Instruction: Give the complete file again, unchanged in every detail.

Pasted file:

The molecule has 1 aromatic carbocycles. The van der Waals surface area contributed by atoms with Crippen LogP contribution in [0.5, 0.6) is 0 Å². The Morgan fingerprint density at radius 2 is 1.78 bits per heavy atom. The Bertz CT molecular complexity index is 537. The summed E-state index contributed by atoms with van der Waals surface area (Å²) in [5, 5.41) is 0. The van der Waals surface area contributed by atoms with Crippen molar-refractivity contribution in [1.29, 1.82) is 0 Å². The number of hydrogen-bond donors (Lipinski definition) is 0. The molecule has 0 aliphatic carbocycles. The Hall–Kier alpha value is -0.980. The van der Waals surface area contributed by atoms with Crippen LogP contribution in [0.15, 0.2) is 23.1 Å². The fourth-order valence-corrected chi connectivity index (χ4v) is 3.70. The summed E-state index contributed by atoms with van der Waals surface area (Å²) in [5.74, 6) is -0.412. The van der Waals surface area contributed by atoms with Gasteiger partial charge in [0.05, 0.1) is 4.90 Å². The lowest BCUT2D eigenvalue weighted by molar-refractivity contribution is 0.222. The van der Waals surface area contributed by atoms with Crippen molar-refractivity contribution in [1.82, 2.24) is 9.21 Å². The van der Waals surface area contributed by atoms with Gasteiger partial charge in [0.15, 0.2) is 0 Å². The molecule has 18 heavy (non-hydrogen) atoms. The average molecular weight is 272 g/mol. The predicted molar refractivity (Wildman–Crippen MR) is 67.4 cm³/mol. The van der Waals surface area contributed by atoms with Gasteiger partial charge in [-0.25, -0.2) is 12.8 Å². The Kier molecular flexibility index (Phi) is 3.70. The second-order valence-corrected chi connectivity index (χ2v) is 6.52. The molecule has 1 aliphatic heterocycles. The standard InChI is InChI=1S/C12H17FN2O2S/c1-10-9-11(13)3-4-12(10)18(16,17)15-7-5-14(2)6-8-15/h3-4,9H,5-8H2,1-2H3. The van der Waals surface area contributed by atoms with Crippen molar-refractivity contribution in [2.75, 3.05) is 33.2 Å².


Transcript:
The molecule has 1 aromatic carbocycles. The van der Waals surface area contributed by atoms with Crippen LogP contribution in [0.5, 0.6) is 0 Å². The Morgan fingerprint density at radius 2 is 1.78 bits per heavy atom. The Bertz CT molecular complexity index is 537. The summed E-state index contributed by atoms with van der Waals surface area (Å²) in [5, 5.41) is 0. The van der Waals surface area contributed by atoms with Crippen molar-refractivity contribution in [1.29, 1.82) is 0 Å². The number of hydrogen-bond donors (Lipinski definition) is 0. The molecule has 0 aliphatic carbocycles. The Hall–Kier alpha value is -0.980. The van der Waals surface area contributed by atoms with Crippen LogP contribution in [0.15, 0.2) is 23.1 Å². The fourth-order valence-corrected chi connectivity index (χ4v) is 3.70. The summed E-state index contributed by atoms with van der Waals surface area (Å²) in [5.74, 6) is -0.412. The van der Waals surface area contributed by atoms with Gasteiger partial charge in [0.05, 0.1) is 4.90 Å². The lowest BCUT2D eigenvalue weighted by molar-refractivity contribution is 0.222. The van der Waals surface area contributed by atoms with Crippen molar-refractivity contribution in [1.82, 2.24) is 9.21 Å². The van der Waals surface area contributed by atoms with Gasteiger partial charge in [0.15, 0.2) is 0 Å². The molecule has 18 heavy (non-hydrogen) atoms. The average molecular weight is 272 g/mol. The predicted molar refractivity (Wildman–Crippen MR) is 67.4 cm³/mol. The van der Waals surface area contributed by atoms with Gasteiger partial charge in [-0.25, -0.2) is 12.8 Å². The Kier molecular flexibility index (Phi) is 3.70. The second-order valence-corrected chi connectivity index (χ2v) is 6.52. The molecule has 1 aliphatic heterocycles. The standard InChI is InChI=1S/C12H17FN2O2S/c1-10-9-11(13)3-4-12(10)18(16,17)15-7-5-14(2)6-8-15/h3-4,9H,5-8H2,1-2H3. The van der Waals surface area contributed by atoms with Crippen molar-refractivity contribution in [2.75, 3.05) is 33.2 Å².